While visiting Macau with my boyfriend, Jason, we played a game of translating the street signs. As Macau has two official languages, Portuguese and Cantonese, all the street names are displayed in both languages. I was curious to see how many of the names actually match up when translated. Here are a few interesting discoveries (Cantonese translated by Jason, Portuguese translated by me).
Many of the street names are actually the same when translated.
(Although, as far as I can tell, there’s no bridge on the street, black or otherwise)
Names of Places or People
Some of the streets are name after famous Portuguese places and people; some are named for famous places or people in China. Most of the time, these names are written to sound the same in the other language.
Cunha (pronounced coon-ya) is a common Portuguese surname. The Cantonese name of this street is pronounced goon-ya gai. It’s clear that the naming authorities used chinese characters to create a name as close as possible to Cunha. (The Cantonese word “gai” means street and “rua” means street in Portuguese.)
Foshan is a city in the Guangdong province of China (closest province to Macau). The literal translation of the Chinese characters is “Buddha Mountain.” I guess when the Portuguese tried to write this name “Fat San” was the closest they could get.
Somewhat Similar but Not Exactly
A few of the translations we came across proved interesting.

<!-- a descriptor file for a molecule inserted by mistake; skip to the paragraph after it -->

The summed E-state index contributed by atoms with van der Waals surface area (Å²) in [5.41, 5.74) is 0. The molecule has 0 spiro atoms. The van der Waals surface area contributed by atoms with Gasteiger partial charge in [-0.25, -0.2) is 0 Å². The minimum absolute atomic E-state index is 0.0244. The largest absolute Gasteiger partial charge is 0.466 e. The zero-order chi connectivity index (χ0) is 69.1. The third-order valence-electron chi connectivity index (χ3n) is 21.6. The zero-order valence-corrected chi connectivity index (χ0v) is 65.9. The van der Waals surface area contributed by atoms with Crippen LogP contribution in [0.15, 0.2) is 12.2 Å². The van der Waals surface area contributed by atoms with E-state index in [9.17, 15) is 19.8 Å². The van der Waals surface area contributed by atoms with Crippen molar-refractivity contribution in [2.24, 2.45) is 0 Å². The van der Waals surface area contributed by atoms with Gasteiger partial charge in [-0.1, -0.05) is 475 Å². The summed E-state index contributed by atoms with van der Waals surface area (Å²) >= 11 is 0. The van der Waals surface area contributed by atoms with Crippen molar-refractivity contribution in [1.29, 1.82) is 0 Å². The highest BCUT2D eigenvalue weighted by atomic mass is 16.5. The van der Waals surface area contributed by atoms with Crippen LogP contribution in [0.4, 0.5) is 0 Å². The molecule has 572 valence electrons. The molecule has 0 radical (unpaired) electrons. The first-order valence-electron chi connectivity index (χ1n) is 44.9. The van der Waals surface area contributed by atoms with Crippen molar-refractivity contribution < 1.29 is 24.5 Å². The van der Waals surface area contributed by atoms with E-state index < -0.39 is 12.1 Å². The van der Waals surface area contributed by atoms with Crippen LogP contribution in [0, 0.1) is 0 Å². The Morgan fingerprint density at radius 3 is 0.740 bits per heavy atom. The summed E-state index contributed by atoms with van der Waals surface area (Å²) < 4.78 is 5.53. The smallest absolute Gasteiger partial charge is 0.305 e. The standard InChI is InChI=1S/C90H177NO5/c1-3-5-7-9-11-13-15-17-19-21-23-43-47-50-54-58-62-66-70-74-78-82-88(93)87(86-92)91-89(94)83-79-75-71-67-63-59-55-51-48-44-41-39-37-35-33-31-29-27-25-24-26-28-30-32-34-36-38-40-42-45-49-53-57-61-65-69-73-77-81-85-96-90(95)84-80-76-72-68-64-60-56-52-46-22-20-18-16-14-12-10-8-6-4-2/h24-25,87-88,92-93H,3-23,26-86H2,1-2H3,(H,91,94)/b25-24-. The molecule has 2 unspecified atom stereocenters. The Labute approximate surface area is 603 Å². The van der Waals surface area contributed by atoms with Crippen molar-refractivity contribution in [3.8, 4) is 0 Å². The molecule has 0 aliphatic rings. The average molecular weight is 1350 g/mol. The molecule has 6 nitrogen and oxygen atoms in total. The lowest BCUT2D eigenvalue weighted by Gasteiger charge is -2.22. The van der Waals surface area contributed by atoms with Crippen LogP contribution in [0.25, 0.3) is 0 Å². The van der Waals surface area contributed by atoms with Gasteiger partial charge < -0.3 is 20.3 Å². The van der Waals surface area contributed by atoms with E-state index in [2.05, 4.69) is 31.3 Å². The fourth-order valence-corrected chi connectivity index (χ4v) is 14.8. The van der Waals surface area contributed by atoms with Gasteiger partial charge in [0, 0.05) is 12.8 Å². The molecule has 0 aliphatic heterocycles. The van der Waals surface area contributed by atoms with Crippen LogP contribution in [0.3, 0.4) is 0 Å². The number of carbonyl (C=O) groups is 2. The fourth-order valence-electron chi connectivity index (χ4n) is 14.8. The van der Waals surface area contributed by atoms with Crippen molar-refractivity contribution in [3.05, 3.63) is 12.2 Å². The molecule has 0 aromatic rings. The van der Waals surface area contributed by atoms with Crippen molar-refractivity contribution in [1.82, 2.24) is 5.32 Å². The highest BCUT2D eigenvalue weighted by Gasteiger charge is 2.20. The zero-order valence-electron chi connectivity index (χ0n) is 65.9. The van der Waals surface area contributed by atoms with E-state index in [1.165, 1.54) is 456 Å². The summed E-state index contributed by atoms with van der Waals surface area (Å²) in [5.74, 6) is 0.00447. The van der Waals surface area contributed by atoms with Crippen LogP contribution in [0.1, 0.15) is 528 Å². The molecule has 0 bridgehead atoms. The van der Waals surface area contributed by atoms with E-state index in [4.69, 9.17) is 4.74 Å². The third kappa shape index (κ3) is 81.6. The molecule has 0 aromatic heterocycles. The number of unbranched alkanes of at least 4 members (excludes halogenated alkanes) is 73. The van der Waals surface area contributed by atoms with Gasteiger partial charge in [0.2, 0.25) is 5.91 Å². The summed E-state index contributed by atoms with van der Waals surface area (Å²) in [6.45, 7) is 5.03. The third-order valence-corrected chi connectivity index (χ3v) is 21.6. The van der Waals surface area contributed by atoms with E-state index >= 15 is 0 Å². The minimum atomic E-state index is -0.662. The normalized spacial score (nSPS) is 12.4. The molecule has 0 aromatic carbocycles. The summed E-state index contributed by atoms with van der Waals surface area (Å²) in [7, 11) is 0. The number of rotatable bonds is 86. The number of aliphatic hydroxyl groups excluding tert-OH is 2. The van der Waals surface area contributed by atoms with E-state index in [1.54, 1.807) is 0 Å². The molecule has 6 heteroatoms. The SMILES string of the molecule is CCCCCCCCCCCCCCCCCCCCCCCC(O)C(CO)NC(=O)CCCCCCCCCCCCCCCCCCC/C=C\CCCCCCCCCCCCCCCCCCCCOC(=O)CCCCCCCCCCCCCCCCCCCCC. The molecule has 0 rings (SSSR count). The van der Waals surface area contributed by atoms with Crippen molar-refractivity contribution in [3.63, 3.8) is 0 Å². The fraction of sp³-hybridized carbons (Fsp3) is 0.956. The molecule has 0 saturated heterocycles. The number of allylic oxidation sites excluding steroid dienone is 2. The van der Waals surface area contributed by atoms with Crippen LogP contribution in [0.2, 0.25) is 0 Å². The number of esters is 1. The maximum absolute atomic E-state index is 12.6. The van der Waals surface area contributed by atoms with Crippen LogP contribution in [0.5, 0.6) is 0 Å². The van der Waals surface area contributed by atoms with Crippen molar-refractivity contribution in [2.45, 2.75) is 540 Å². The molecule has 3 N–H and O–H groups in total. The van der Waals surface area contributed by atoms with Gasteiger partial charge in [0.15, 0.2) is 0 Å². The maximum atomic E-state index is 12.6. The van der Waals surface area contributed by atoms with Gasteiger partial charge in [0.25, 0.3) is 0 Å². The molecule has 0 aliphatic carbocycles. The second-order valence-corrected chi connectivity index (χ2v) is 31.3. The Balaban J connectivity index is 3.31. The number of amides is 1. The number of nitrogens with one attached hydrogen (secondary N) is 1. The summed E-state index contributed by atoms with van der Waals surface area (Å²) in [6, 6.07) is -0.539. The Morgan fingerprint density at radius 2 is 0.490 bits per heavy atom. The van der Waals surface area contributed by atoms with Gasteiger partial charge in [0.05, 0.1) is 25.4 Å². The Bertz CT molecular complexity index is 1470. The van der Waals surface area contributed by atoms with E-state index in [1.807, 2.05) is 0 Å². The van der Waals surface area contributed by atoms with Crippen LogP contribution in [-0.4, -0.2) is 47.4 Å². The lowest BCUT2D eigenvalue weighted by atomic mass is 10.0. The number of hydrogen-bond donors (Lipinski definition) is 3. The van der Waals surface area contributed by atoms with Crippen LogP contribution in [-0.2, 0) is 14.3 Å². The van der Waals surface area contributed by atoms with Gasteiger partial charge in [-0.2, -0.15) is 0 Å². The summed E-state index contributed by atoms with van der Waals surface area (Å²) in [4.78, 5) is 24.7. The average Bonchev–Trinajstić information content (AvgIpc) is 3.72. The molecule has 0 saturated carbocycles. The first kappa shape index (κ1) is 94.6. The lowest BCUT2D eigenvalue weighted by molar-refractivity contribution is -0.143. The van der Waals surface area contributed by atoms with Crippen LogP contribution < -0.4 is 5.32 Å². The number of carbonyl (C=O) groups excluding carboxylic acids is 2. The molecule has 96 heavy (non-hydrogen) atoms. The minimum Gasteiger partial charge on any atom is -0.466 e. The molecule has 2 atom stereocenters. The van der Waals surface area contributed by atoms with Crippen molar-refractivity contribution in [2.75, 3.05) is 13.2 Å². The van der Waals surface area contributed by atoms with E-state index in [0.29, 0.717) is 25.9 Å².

Mercador is merchant in Portguese but the Cantonese translation is where things get fun. The first character is “mai” (pronounced with rising tone) which means “buying” and the second “mai” (pronounced with a falling tone) means “selling.” So the meaning is essentially the same, but it’s not quite a direct translation.
“Horta” means “garden” and “caminho” means “walk” in Portuguese. We gain a little bit more information when reading the Chinese, as the first 2 characters translate to “vegetable garden.”
Perhaps one of my favorite street names. Like Merchant Street, the overall meaning is the same, but when taken individually, the Chinese characters tell a great story. ”Lin lei” refers to two trees that grow closely with one another and their branches become entwined. This image is often used to symbolize to the love between a husband and wife as they grow old together.
Some of the most fun we had while translating was the find the street names that have little or no connection to their counterparts.
The first sign in this photo is “Sport Street” in Portuguese and “Body Sport Street” in Chinese, no big difference there. However, the sign on the right is another story all together. The Cantonese name “dei bo” means “bunker” but the Portuguese word “regedor” means “alderman.”
In Portuguese “gaivota” is a seagull and in Cantonese “shui ap” is a mallard. So, both are birds and both live near water, but they are definitely not the same bird.
This street name is my hands-down favorite. The Portuguese translation is “Witches’ Lane,” which I love because: A- witches are cool and B- where else would you find a street named “Witches’ Lane”? The Cantonese translation “sin loi gong” means “Saint Lady Lane.” So which (witch?) kind of lady is she?
One Last Funny
There are many many more street names out there, obviously. I didn’t even cross over the Macau or Coloane, so perhaps more exploration is in order. I will leave you with another favorite of mine.
The translation isn’t the interesting aspect of this alley. Both Portuguese and Cantonese translate to “good view alley.” It’s also not a unique name, variations can be found all over the world. Buena Vista and Buona Vista are common names for streets and towns, usually named for their scenic outlooks.
See more street signs here.